Forecasters are not often weather beaten
This morning the West Country is waking up to the effects of a storm that is still powering its way through the country.
All the signs are it could be the most devastating for five years – possibly the worst since the storm of 1987.
On that occasion, average wind speeds of 50 mph were observed across South East England, a maximum gust of 115 mph was recorded at Shoreham-by-Sea, West Sussex, gusts of 94 mph were observed in London, the Royal Sovereign lightship on the south coast recorded a mean wind speed of 86 mph and temperatures rose by up to 10C for a short period overnight as the storm pushed north.
The human cost was significant, 18 people lost their lives in Britain, four in France. Devastation costs were reported to be more than one billion pounds, an estimated 15 million trees were lost, thousands of homes were without power for several days and wreckage blocked roads and railways.
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We must hope that the statistics are not as grim in the days to come but one thing is certain, we have the benefit of this objective, factual knowledge of the way the weather affects us because of the diligence and fastidious attention to detail of the Met Office.
This organisation has come in for a great deal of flak in recent years for shortcomings in its longer range forecasting. But few can fault the detail of its advice as today's bad weather system approached, or the care the forecasters took to first of all warn of the degree of uncertainty about the timing, severity and track of the storm, before gradually firming up the details.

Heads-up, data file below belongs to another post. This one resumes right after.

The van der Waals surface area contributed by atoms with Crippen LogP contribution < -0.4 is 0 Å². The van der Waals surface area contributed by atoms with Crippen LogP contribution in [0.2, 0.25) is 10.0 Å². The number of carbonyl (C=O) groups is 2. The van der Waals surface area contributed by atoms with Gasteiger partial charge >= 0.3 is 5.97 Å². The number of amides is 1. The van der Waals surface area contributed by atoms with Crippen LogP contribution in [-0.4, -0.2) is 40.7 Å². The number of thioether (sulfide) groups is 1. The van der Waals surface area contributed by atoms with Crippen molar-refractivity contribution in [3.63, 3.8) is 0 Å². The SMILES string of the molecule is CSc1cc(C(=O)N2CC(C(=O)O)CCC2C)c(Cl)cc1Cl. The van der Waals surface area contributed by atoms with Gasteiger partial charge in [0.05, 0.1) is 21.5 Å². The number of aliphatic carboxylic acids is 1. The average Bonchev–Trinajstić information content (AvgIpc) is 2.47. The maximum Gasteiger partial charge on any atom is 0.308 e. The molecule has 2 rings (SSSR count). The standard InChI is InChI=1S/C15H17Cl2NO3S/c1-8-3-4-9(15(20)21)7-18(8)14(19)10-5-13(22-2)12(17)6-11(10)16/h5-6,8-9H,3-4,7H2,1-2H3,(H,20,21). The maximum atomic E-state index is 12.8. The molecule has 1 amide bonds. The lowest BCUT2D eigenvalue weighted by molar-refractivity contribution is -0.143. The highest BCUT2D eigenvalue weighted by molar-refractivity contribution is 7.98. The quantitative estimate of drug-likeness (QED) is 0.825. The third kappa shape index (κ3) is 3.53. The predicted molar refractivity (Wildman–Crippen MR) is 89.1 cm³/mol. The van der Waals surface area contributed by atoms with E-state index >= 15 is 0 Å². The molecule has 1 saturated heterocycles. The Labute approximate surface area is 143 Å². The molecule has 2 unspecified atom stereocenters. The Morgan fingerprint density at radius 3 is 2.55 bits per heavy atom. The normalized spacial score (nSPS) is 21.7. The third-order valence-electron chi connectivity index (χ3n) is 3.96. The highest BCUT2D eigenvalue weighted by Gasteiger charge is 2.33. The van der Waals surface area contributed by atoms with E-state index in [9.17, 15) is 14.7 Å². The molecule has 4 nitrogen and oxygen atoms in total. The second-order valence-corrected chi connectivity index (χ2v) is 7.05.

We well remember BBC weatherman Michael Fish getting things wrong back in 1987 when he said on the October 15 lunchtime broadcast: "...earlier on today apparently a woman rang the BBC and said she'd heard there was a hurricane on the way. Well if you are watching don't worry, there isn't..."
But the technologies available to forecasters today are more sophisticated and more reliable. Satellite science has moved on and data flows in to the Met Office headquarters in Exeter from many more points around the globe. It is a far more reliable service than it was. And we should be glad of that fact.
As many individuals and organisations were taking the precautions necessary yesterday to batten down the hatches, the value of the fast-improving science of meteorology was clear. We might like to poke fun of the weathermen. But we need them.